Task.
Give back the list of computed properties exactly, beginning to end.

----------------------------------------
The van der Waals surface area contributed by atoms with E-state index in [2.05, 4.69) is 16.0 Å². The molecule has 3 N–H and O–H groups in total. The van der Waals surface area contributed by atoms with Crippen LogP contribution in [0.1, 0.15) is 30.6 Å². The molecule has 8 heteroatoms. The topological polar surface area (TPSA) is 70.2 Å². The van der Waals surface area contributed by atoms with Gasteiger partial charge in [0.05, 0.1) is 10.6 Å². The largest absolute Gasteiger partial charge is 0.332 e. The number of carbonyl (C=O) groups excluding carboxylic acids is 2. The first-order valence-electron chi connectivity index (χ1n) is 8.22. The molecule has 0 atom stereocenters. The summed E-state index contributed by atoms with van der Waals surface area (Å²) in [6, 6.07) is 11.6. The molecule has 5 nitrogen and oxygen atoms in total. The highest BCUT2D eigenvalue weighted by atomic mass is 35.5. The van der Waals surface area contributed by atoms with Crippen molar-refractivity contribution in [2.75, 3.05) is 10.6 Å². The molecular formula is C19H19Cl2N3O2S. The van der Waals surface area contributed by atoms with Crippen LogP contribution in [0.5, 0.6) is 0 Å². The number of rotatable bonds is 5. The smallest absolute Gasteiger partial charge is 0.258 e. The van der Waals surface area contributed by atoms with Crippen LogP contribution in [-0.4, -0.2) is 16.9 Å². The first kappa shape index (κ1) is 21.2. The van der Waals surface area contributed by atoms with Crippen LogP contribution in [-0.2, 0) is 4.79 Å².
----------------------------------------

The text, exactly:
The van der Waals surface area contributed by atoms with E-state index in [2.05, 4.69) is 16.0 Å². The molecule has 3 N–H and O–H groups in total. The van der Waals surface area contributed by atoms with Crippen LogP contribution in [0.1, 0.15) is 30.6 Å². The molecule has 8 heteroatoms. The topological polar surface area (TPSA) is 70.2 Å². The van der Waals surface area contributed by atoms with Gasteiger partial charge in [0.05, 0.1) is 10.6 Å². The largest absolute Gasteiger partial charge is 0.332 e. The number of carbonyl (C=O) groups excluding carboxylic acids is 2. The first-order valence-electron chi connectivity index (χ1n) is 8.22. The molecule has 0 atom stereocenters. The summed E-state index contributed by atoms with van der Waals surface area (Å²) in [6, 6.07) is 11.6. The molecule has 5 nitrogen and oxygen atoms in total. The highest BCUT2D eigenvalue weighted by atomic mass is 35.5. The van der Waals surface area contributed by atoms with Crippen molar-refractivity contribution in [2.75, 3.05) is 10.6 Å². The molecular formula is C19H19Cl2N3O2S. The van der Waals surface area contributed by atoms with Crippen LogP contribution in [0.5, 0.6) is 0 Å². The number of rotatable bonds is 5. The smallest absolute Gasteiger partial charge is 0.258 e. The van der Waals surface area contributed by atoms with Crippen LogP contribution in [-0.4, -0.2) is 16.9 Å². The first kappa shape index (κ1) is 21.2. The van der Waals surface area contributed by atoms with Crippen LogP contribution in [-0.2, 0) is 4.79 Å².